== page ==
The value of being stuck
If you see me traveling alone in a bus, train, underground or plane, it’s more than likely you’ll find me completely absorbed, writing on a small notebook. My father says I look like a paranoid schizophrenic, and he might have a point. However, that habit has given me the best ideas I’ve ever had. For example, I developed 90% of the techniques I used in my masters’ thesis in those small notebooks, while trying to keep my balance in the Madrid underground.
Having half an hour a day where I have no internet connection, no TV, no books and nobody to talk to gives my brain the opportunity to give shape to any small idea I might have had in the last days. Basically, I need to be stuck in a place where I can do nothing else but think. Some people use the shower for that, but I have a terrible memory, so I need to write things down to remember them later!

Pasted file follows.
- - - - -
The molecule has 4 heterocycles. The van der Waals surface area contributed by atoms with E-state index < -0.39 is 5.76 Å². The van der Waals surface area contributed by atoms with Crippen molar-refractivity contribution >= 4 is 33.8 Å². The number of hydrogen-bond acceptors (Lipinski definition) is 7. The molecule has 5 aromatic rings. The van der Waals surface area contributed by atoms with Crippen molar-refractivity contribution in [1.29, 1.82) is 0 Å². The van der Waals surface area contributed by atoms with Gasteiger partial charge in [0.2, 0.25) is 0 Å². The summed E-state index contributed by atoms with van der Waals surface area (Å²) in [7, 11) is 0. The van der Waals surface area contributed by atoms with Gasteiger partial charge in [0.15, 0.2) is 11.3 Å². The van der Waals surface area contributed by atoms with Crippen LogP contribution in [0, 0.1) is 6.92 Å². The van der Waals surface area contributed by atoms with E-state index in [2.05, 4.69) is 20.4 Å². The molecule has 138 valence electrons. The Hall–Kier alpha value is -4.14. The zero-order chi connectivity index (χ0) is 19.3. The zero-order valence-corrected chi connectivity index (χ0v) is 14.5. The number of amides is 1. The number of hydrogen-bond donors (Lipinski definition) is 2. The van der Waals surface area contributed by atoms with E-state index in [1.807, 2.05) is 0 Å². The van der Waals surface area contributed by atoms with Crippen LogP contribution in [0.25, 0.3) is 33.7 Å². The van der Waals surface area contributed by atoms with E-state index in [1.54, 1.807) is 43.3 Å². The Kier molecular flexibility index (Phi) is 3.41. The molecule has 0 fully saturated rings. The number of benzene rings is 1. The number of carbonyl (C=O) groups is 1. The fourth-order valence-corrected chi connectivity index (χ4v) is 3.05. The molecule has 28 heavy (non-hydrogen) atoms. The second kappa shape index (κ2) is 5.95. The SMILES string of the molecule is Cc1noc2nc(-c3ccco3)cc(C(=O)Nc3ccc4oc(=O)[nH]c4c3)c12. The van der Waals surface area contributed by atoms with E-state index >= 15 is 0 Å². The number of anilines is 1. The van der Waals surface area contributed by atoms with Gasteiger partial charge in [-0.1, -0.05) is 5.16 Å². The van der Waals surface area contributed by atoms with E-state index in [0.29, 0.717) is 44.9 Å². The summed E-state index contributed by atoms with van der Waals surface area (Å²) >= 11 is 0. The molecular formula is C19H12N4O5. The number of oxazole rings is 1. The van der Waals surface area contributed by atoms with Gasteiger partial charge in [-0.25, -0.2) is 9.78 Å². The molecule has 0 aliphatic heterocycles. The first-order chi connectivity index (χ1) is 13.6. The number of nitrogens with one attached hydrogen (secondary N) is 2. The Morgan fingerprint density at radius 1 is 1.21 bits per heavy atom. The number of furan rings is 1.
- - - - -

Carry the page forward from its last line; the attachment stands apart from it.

From late 2009 to late 2011 I worked from home, and lately I’ve come to realize that staying at home all day meant I didn’t really have any time to think. I was always online, always reading some article, blog post or documentation, writing code or watching a TV series. I learned a terrible amount of things in that time, but in the end all this meant that my brain was acting only as a data storage system, recording every little fact it could, but never thinking about them.
Now I have at least 30 minutes a day of “alone time”, and I always use that time to think about any interesting projects I have in mind. And let me tell you, I’ve never had so many good ideas in my life.
So, find a way to be stuck in one place for a few minutes every day, and think!